measuring the networked nonprofitWhat happens when the doyenne of the nonprofit world and the queen of measurement decide to write a book together?

You get Measuring the Networked Nonprofit, by Beth Kanter and Katie Paine, an absolute gem of a book not just for nonprofit communicators, but for all measurement geeks (and most certainly for nonprofit executives).

Disclosure: before I go any further, you should know that I was asked to participate in a peer review process of the book while it was still in manuscript form, and I was paid a small honorarium for my time. Upon publication, Katie gave me a signed copy of the book (I still have to get Beth to sign it!), but I have received no other compensation of any form.

Frankly, just the fact that the book is the product of Kanter/Paine should make you go buy it. If you’re interested in the world of social good and how to measure it, that is.

But if you need a few more reasons, here are 10:

1. Rob Cottingham‘s cartoons that are kick off each chapter are laugh-out-loud hilarious. As a side benefit of reading this post and buying the book, you should also subscribe to his blog.

Here’s just one of the cartoons in the book (and thanks to Beth Kanter, from whose site I grabbed it):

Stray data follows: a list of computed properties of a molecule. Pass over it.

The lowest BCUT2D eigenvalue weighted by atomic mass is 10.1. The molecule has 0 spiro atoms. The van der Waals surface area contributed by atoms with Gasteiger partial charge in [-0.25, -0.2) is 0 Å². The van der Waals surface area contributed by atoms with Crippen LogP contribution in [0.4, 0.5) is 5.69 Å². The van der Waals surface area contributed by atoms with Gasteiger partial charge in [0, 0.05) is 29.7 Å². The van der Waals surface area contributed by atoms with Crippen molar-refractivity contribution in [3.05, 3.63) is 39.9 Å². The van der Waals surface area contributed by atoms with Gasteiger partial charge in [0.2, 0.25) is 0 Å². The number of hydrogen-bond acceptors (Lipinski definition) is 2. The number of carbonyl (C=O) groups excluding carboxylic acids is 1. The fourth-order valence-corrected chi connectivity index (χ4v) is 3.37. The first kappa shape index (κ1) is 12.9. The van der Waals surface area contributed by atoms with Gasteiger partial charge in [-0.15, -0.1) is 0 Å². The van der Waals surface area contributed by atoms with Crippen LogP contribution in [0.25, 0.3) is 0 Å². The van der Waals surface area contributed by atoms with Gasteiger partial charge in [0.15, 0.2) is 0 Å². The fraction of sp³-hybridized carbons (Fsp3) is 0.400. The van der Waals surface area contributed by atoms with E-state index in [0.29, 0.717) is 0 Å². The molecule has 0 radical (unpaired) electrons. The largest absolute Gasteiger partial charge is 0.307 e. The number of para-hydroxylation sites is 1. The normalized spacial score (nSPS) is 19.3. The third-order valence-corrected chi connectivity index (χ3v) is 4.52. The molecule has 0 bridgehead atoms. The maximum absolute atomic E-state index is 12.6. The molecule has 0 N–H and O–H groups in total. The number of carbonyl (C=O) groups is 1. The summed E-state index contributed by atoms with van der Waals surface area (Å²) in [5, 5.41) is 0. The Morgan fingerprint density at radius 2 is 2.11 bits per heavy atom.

measuring social media influence... or under it?

2. There is a picture of a cute dog on the second page of the book. The second page!

3. The case studies are terrific, including the American Red Cross, MomsRising, and

4. Beth and Katie don’t preach to you, they tell you stories. And the stories are engrossing.

5. My precious Blue Key campaign is a featured case study. Yeah!

6. It has pearls of wisdom like this one:

“The most important thing to remember about measurement tools is that they will do only what you tell them to do. Collecting data is easy but collecting the right data to answer your questions requires careful planning and appropriate tools.”

7. It tells you how a networked nonprofit works, and what you can do to get there… and why measurement is at the center of successful NNs.

8. It brings a different perspective to influence measurement and how “free agents are nonprofits’ uber-influentials.”

9. The appendices are chockfull of checklists and tools.

10. It is only when you start measuring the right things to inform your decision making and strategy that you have a hope in Hades of reaching your goals. Beth and Katie drive this point home very effectively, yet in a most conversational way.

I really, really like this book. I know I gave you a book recommendation just yesterday, but remember how I said there are three books I’ve been repeatedly recommending when I’ve been out speaking and teaching this year?

Well, this is the second one. So please, go buy Measuring the Networked Nonprofit. You’ll laugh, think hard, and be inspired to kick off your own experiments in measurement.